Chances for an Mw4 cluster hosting one or more Mw4 earthquakes

Among the 430 clusters we identified, only 32 of them hosted one or more Mw4 earthquakes in the past decade. If we define the clusters that hosted one or more Mw4 earthquakes within a future time interval after reaching a length scale of at least LM4 as true positives (TP) and those that did not in the same time interval as false positives (FP), we can calculate the precision score, that is,
(4)Precision=TPTP+FP.

Similar to the exceedance probabilities used in seismic hazard analysis, this accounting could be interpreted as an empirical probability of having at least one Mw4 earthquake within the set time interval once a fault activates over a length scale of at least LM4. Based on our results, the precision scores were evaluated as 4.8%, 5.5%, 5.7%, and 6.2% for time intervals of 1, 2, 3, and 4 yr, respectively, in which 4 yr was enough to contain all the 26 clusters that produced at least one Mw4 earthquake in the past decade. The TP and FP clusters classified based on the one‐year time interval are shown in Figure 5. We are not counting the false negative cases in which a cluster was either unidentified or had a length scale shorter than LM4 before hosting the first Mw4 earthquake. The result shows that most of the clusters that hosted an Mw4 earthquake did so within the first year after formation (20 out of 26), and the number of those that took longer was relatively small. It is not clear, however, if this is a feature of cluster evolution, a result of changes in oil and gas operations or a consequence of regulatory restrictions on wastewater disposal.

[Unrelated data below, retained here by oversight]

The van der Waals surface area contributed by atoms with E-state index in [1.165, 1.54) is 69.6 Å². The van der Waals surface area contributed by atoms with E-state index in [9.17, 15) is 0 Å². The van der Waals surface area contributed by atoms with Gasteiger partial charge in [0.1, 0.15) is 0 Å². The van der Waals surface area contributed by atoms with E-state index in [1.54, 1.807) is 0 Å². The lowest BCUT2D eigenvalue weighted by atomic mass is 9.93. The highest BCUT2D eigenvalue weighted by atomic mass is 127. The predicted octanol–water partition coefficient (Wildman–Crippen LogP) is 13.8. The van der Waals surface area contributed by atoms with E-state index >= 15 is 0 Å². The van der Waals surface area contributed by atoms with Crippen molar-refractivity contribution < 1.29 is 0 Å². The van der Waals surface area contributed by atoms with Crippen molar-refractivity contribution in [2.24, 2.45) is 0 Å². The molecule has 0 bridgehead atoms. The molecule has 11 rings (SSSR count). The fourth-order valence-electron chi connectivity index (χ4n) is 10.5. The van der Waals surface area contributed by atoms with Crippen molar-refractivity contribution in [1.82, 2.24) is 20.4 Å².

For comparison, the probability of having one or more Mw4 earthquakes in the next year can be calculated under the Poisson assumption, that is,
(5)P(Mw4)=1exp(λ),
in which the rate parameter (λ) can be derived from the Gutenberg–Richter statistics (Gutenberg and Richter, 1944). If we calculate the rate parameters at the midpoint coordinates of the 430 clusters by interpolating the values reported by Petersen et al. (2016, 2017, 2018) and use equation (5), the probabilities of having one or more Mw4 earthquakes in 2016, 2017, and 2018 evaluates to an average of 0.50%, 0.59%, and 0.78%, respectively, with a standard deviation of 0.27%, 0.21%, and 0.35%, respectively (Table S4). Thus, even though only a fraction of the clusters with length scale of at least LM4 produced one or more Mw4 earthquakes within a year, the empirical probability we defined is comparable to those found for time‐dependent forecasting of tectonic earthquakes (Jones, 1985; Marzocchi and Lombardi, 2009) and represents a probability gain (Aki, 1981) of 9.6, 8.1, and 6.2 relative to the already elevated seismicity rates used to produce the one‐year forecasts for 2016, 2017, and 2018, respectively.